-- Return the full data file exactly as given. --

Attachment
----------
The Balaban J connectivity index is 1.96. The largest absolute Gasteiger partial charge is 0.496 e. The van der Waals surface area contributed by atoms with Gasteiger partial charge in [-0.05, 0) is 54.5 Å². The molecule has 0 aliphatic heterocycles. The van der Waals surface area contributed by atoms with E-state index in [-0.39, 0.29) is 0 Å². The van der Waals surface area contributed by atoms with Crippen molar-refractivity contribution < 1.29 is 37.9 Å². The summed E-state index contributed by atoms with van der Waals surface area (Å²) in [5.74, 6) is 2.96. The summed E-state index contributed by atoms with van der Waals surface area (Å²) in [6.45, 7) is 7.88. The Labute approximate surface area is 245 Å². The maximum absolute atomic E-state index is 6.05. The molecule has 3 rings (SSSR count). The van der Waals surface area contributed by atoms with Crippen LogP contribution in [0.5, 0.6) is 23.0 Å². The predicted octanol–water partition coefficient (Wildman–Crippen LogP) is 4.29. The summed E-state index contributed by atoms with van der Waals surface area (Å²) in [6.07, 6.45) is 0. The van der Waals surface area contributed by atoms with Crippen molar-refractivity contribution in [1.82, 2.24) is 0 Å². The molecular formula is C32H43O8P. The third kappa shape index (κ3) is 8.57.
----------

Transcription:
The Balaban J connectivity index is 1.96. The largest absolute Gasteiger partial charge is 0.496 e. The van der Waals surface area contributed by atoms with Gasteiger partial charge in [-0.05, 0) is 54.5 Å². The molecule has 0 aliphatic heterocycles. The van der Waals surface area contributed by atoms with E-state index in [-0.39, 0.29) is 0 Å². The van der Waals surface area contributed by atoms with Crippen molar-refractivity contribution < 1.29 is 37.9 Å². The summed E-state index contributed by atoms with van der Waals surface area (Å²) in [5.74, 6) is 2.96. The summed E-state index contributed by atoms with van der Waals surface area (Å²) in [6.45, 7) is 7.88. The Labute approximate surface area is 245 Å². The maximum absolute atomic E-state index is 6.05. The molecule has 3 rings (SSSR count). The van der Waals surface area contributed by atoms with Crippen LogP contribution in [0.5, 0.6) is 23.0 Å². The predicted octanol–water partition coefficient (Wildman–Crippen LogP) is 4.29. The summed E-state index contributed by atoms with van der Waals surface area (Å²) in [6.07, 6.45) is 0. The van der Waals surface area contributed by atoms with Crippen molar-refractivity contribution in [1.82, 2.24) is 0 Å². The molecular formula is C32H43O8P. The third kappa shape index (κ3) is 8.57.